Township staffs all kettles for a dayDuring the gloomy, gray days of last spring’s flood, a glimpse of red was a glimmer of hope for homeowners in Oakport Township. From sandwiches and soda to coffee and cleaning supplies, the Salvation Army was a lifeline to the community north of Moorhead that was, at times, cut off by floodwaters.
By: By Kelly Smith, Forum Communications Co., The Jamestown Sun
FARGO — During the gloomy, gray days of last spring’s flood, a glimpse of red was a glimmer of hope for homeowners in Oakport Township.
From sandwiches and soda to coffee and cleaning supplies, the Salvation Army was a lifeline to the community north of Moorhead that was, at times, cut off by floodwaters.
“When you’re at your darkest moment, when you don’t think you can save your house … the Salvation Army brings back that spark of life,” said township board Chairman Greg Anderson, adding that the sight of Salvation Army trucks simply showed “somebody cares.”
Now, nearly a year later, residents want to show they care, repaying the organization with their own act of kindness.
On Saturday, about 200 Oakport residents will staff almost every Salvation Army kettle in the Fargo-Moorhead area.
“You never think to repay the Salvation Army; they never ask for it,” said resident Carol Reski, one of the organizers.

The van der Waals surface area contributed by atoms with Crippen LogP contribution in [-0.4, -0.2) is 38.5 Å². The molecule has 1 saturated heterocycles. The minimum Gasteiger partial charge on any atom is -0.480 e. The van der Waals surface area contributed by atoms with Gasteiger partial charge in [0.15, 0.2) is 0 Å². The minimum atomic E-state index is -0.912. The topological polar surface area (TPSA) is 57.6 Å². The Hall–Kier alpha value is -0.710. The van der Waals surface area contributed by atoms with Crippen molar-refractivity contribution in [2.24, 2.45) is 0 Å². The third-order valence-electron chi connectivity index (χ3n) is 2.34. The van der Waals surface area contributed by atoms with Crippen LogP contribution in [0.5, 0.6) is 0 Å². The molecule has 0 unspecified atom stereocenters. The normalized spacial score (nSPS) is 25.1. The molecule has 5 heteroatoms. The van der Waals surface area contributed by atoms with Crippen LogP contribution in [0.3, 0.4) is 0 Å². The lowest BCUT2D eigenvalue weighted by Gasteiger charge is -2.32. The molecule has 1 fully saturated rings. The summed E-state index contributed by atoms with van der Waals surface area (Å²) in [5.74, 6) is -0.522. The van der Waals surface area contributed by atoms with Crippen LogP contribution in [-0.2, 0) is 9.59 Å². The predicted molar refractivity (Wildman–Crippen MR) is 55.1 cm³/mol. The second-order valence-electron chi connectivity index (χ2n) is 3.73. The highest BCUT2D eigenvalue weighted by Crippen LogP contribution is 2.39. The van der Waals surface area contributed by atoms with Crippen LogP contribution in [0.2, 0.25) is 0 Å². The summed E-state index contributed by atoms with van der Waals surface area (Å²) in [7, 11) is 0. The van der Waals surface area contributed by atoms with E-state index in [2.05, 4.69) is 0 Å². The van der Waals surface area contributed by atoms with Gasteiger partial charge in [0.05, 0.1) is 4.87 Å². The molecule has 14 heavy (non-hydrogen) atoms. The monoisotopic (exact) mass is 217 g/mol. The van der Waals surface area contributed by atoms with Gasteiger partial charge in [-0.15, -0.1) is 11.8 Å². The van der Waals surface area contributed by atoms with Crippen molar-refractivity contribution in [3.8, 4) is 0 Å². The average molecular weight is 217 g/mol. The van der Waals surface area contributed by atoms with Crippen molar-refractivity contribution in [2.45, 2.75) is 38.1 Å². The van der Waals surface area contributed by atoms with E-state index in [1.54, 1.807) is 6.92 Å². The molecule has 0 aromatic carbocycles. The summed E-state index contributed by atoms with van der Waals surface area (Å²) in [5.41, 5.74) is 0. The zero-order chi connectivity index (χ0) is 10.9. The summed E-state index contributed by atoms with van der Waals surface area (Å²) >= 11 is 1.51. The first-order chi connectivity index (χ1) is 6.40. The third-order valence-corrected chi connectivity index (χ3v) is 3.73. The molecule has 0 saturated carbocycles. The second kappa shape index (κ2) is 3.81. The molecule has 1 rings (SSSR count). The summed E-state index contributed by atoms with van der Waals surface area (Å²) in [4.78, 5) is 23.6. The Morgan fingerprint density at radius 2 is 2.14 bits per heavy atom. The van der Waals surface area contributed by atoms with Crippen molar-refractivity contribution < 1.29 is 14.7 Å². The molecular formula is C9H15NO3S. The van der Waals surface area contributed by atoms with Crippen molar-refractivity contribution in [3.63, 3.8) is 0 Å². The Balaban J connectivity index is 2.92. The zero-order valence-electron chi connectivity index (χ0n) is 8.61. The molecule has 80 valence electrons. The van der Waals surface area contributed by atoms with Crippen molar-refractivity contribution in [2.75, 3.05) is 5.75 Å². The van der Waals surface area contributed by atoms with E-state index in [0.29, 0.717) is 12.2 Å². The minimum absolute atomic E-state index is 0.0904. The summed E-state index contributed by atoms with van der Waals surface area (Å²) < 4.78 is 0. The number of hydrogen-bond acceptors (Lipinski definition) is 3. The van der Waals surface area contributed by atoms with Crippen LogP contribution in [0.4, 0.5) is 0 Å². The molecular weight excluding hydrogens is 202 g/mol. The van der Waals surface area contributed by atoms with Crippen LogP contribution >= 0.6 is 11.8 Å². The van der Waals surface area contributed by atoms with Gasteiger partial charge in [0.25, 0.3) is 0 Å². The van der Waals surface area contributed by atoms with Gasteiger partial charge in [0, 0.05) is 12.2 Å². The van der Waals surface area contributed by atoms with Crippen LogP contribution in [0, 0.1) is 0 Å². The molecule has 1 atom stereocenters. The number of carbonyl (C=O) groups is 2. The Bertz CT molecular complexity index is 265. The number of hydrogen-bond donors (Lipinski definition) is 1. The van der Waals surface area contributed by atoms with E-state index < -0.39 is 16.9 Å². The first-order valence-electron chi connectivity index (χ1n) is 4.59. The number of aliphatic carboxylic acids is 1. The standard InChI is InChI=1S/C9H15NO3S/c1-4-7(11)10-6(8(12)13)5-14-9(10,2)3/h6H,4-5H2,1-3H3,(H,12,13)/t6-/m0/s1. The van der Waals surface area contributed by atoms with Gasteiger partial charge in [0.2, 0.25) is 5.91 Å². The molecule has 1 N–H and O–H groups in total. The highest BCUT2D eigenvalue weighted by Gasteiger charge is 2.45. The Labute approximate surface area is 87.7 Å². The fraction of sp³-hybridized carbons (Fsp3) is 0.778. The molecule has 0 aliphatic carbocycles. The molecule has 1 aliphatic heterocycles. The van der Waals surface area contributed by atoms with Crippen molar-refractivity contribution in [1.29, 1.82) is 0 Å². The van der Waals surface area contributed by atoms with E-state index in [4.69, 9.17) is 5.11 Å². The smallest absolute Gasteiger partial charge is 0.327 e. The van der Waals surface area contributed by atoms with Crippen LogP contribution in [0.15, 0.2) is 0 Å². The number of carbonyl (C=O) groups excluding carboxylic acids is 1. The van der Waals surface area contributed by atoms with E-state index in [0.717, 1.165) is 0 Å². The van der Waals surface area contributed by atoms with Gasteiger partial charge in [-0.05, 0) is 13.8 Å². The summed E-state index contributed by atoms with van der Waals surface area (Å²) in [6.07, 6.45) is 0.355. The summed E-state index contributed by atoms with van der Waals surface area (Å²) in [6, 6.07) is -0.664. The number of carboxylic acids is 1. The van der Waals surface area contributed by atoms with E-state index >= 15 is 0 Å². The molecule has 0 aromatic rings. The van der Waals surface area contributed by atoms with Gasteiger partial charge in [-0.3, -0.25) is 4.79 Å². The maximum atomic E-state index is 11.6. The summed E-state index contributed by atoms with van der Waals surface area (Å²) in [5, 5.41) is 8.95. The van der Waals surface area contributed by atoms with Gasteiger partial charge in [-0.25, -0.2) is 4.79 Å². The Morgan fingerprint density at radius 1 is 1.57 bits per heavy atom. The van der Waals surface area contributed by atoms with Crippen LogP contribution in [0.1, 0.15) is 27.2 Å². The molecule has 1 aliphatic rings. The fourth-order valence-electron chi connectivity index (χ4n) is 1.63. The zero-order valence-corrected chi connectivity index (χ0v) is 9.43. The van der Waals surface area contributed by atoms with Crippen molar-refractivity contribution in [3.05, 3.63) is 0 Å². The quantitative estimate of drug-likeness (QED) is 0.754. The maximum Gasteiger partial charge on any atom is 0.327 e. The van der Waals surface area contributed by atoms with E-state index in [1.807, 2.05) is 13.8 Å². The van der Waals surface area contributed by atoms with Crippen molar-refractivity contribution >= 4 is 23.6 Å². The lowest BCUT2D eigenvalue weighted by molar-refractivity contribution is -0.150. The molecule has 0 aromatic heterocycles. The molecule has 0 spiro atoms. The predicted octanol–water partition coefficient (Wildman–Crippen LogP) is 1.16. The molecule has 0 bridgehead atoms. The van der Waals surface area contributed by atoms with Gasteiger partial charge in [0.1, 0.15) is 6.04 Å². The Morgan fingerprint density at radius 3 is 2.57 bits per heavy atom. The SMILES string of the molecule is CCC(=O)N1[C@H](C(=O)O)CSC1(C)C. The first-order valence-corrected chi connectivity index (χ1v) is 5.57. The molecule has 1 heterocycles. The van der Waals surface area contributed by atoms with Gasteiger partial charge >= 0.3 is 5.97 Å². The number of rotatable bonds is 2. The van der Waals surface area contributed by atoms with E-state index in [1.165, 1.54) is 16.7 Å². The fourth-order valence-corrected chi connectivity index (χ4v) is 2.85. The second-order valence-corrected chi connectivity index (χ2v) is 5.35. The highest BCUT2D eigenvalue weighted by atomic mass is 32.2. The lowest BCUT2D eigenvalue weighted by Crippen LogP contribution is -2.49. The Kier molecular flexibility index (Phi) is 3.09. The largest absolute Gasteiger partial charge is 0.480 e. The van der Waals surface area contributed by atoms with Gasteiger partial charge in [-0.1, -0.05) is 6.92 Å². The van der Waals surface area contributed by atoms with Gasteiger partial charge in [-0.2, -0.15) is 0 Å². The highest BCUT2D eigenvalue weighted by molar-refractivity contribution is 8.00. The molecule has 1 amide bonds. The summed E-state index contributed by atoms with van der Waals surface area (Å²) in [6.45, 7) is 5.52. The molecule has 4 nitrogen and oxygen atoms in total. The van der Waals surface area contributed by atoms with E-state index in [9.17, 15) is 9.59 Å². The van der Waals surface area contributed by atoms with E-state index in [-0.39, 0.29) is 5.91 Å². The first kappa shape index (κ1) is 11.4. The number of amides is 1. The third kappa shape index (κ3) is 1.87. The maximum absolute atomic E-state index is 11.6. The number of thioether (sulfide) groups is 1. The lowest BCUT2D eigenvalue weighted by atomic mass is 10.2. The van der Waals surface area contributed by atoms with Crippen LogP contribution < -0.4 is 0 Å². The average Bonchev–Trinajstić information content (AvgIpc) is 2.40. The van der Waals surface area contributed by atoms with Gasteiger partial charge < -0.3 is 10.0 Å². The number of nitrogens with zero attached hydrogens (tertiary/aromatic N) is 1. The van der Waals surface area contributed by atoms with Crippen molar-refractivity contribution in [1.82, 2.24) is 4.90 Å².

She and Anderson will be among the residents Saturday who will cover all 300 hours of bell ringing required to staff 30 kettles in the Fargo-Moorhead area.
“They were just a huge help to us,” Reski said. “What better way to support them.”
Last March and April, Oakport was one of the hardest-hit areas during record spring flooding in the Red River Valley, forcing many of the 1,700 residents to evacuate.
Floodwaters invaded some 150 homes, Anderson said, while flooded roads isolated about 500 homes, leaving them cut off from the region like an island.
They weren’t, however, cut off from help.
Even when Salvation Army volunteers couldn’t get to Oakport, they called homes to check on residents. After the flooding, they brought buckets of cleaning supplies to people like Reski and her husband who were salvaging flooded basements.
“(It was) our worst nightmare,” she said. “We had water all around us.”
Ironically, just months before, she was ringing bells for the Salvation Army before last year’s holidays. Not long after, her home and neighborhood was inundated with sewer backup, just days before floodwaters crested.
“Little did I know I would go from volunteer to being on the receiving end,” she said.
Yet, amid the havoc, there was hope thanks to some helping hands.
“We’ve been so thankful for what the Salvation Army has done,” she said. “They really are a vital part to our community.”
Now, in this season of giving, Oakport residents are giving back to show their gratitude to those who gave them so much.
“Everybody was impacted,” Anderson said. “This is really our time to say thank you.”
Kelly Smith is a writer for
The Forum, which is owned by
Forum Communications Co.